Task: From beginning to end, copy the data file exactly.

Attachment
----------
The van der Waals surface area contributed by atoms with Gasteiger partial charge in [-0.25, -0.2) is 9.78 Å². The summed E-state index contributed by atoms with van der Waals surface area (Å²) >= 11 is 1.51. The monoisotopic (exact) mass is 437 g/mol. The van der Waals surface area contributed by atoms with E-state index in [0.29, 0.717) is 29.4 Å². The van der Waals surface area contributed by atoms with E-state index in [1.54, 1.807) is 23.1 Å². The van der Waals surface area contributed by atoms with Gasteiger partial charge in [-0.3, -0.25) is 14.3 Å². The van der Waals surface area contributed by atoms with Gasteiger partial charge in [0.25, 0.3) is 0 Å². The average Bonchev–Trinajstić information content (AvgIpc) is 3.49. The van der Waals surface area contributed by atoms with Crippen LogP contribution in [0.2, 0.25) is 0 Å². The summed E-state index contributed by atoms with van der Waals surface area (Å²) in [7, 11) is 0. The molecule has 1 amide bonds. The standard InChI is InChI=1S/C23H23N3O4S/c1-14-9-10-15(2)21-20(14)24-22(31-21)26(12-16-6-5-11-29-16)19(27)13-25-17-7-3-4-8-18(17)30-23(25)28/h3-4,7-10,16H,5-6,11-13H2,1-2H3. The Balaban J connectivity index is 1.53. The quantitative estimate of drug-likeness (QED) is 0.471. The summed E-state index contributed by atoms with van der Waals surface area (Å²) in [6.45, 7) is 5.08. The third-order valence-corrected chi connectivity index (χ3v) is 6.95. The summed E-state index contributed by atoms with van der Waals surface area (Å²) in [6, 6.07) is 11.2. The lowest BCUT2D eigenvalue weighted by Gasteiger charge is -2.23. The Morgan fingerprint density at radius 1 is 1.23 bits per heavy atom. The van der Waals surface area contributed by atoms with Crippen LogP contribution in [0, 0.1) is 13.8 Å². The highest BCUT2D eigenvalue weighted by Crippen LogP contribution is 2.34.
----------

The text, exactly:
The van der Waals surface area contributed by atoms with Gasteiger partial charge in [-0.25, -0.2) is 9.78 Å². The summed E-state index contributed by atoms with van der Waals surface area (Å²) >= 11 is 1.51. The monoisotopic (exact) mass is 437 g/mol. The van der Waals surface area contributed by atoms with E-state index in [0.29, 0.717) is 29.4 Å². The van der Waals surface area contributed by atoms with E-state index in [1.54, 1.807) is 23.1 Å². The van der Waals surface area contributed by atoms with Gasteiger partial charge in [-0.3, -0.25) is 14.3 Å². The van der Waals surface area contributed by atoms with Gasteiger partial charge in [0.25, 0.3) is 0 Å². The average Bonchev–Trinajstić information content (AvgIpc) is 3.49. The van der Waals surface area contributed by atoms with Crippen LogP contribution in [0.2, 0.25) is 0 Å². The summed E-state index contributed by atoms with van der Waals surface area (Å²) in [7, 11) is 0. The molecule has 1 amide bonds. The standard InChI is InChI=1S/C23H23N3O4S/c1-14-9-10-15(2)21-20(14)24-22(31-21)26(12-16-6-5-11-29-16)19(27)13-25-17-7-3-4-8-18(17)30-23(25)28/h3-4,7-10,16H,5-6,11-13H2,1-2H3. The Balaban J connectivity index is 1.53. The quantitative estimate of drug-likeness (QED) is 0.471. The summed E-state index contributed by atoms with van der Waals surface area (Å²) in [6.45, 7) is 5.08. The third-order valence-corrected chi connectivity index (χ3v) is 6.95. The summed E-state index contributed by atoms with van der Waals surface area (Å²) in [6, 6.07) is 11.2. The lowest BCUT2D eigenvalue weighted by Gasteiger charge is -2.23. The Morgan fingerprint density at radius 1 is 1.23 bits per heavy atom. The van der Waals surface area contributed by atoms with Crippen LogP contribution in [0, 0.1) is 13.8 Å². The highest BCUT2D eigenvalue weighted by Crippen LogP contribution is 2.34.